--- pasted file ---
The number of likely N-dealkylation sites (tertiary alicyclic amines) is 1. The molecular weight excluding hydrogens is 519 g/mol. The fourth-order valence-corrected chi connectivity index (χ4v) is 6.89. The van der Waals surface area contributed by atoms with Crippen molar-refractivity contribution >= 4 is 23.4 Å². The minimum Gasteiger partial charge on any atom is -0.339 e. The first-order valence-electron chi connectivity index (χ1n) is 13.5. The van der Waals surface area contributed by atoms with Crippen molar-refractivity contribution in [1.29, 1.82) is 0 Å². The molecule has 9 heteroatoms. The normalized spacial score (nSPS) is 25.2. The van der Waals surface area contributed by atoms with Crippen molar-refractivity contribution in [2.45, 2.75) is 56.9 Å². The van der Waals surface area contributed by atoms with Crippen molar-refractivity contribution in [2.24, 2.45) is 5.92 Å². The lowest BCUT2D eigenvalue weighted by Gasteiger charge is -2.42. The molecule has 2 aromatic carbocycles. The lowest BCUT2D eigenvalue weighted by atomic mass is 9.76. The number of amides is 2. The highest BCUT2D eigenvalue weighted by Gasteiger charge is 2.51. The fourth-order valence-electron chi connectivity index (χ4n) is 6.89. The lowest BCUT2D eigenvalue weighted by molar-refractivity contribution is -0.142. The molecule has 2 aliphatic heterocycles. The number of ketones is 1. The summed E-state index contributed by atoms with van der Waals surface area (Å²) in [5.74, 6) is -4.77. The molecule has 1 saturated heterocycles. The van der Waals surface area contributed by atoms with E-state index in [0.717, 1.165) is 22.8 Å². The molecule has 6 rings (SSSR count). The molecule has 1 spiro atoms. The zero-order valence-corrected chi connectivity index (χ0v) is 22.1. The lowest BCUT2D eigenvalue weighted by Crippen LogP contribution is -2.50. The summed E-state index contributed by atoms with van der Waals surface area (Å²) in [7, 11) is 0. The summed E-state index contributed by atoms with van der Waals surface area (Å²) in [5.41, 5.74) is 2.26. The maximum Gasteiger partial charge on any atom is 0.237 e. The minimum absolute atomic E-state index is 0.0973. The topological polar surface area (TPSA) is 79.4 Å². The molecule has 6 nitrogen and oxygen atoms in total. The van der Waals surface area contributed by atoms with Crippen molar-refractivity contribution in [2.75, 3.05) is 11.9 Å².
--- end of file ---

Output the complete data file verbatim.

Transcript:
The number of likely N-dealkylation sites (tertiary alicyclic amines) is 1. The molecular weight excluding hydrogens is 519 g/mol. The fourth-order valence-corrected chi connectivity index (χ4v) is 6.89. The van der Waals surface area contributed by atoms with Crippen molar-refractivity contribution >= 4 is 23.4 Å². The minimum Gasteiger partial charge on any atom is -0.339 e. The first-order valence-electron chi connectivity index (χ1n) is 13.5. The van der Waals surface area contributed by atoms with Crippen molar-refractivity contribution in [1.29, 1.82) is 0 Å². The molecule has 9 heteroatoms. The normalized spacial score (nSPS) is 25.2. The van der Waals surface area contributed by atoms with Crippen molar-refractivity contribution in [2.45, 2.75) is 56.9 Å². The van der Waals surface area contributed by atoms with Crippen molar-refractivity contribution in [2.24, 2.45) is 5.92 Å². The lowest BCUT2D eigenvalue weighted by Gasteiger charge is -2.42. The molecule has 2 aromatic carbocycles. The lowest BCUT2D eigenvalue weighted by atomic mass is 9.76. The number of amides is 2. The highest BCUT2D eigenvalue weighted by Gasteiger charge is 2.51. The fourth-order valence-electron chi connectivity index (χ4n) is 6.89. The lowest BCUT2D eigenvalue weighted by molar-refractivity contribution is -0.142. The molecule has 2 aliphatic heterocycles. The number of ketones is 1. The summed E-state index contributed by atoms with van der Waals surface area (Å²) in [5.74, 6) is -4.77. The molecule has 1 saturated heterocycles. The van der Waals surface area contributed by atoms with E-state index in [0.717, 1.165) is 22.8 Å². The molecule has 6 rings (SSSR count). The molecule has 1 spiro atoms. The zero-order valence-corrected chi connectivity index (χ0v) is 22.1. The lowest BCUT2D eigenvalue weighted by Crippen LogP contribution is -2.50. The summed E-state index contributed by atoms with van der Waals surface area (Å²) in [7, 11) is 0. The summed E-state index contributed by atoms with van der Waals surface area (Å²) in [5.41, 5.74) is 2.26. The maximum Gasteiger partial charge on any atom is 0.237 e. The minimum absolute atomic E-state index is 0.0973. The topological polar surface area (TPSA) is 79.4 Å². The molecule has 6 nitrogen and oxygen atoms in total. The van der Waals surface area contributed by atoms with Crippen molar-refractivity contribution in [2.75, 3.05) is 11.9 Å².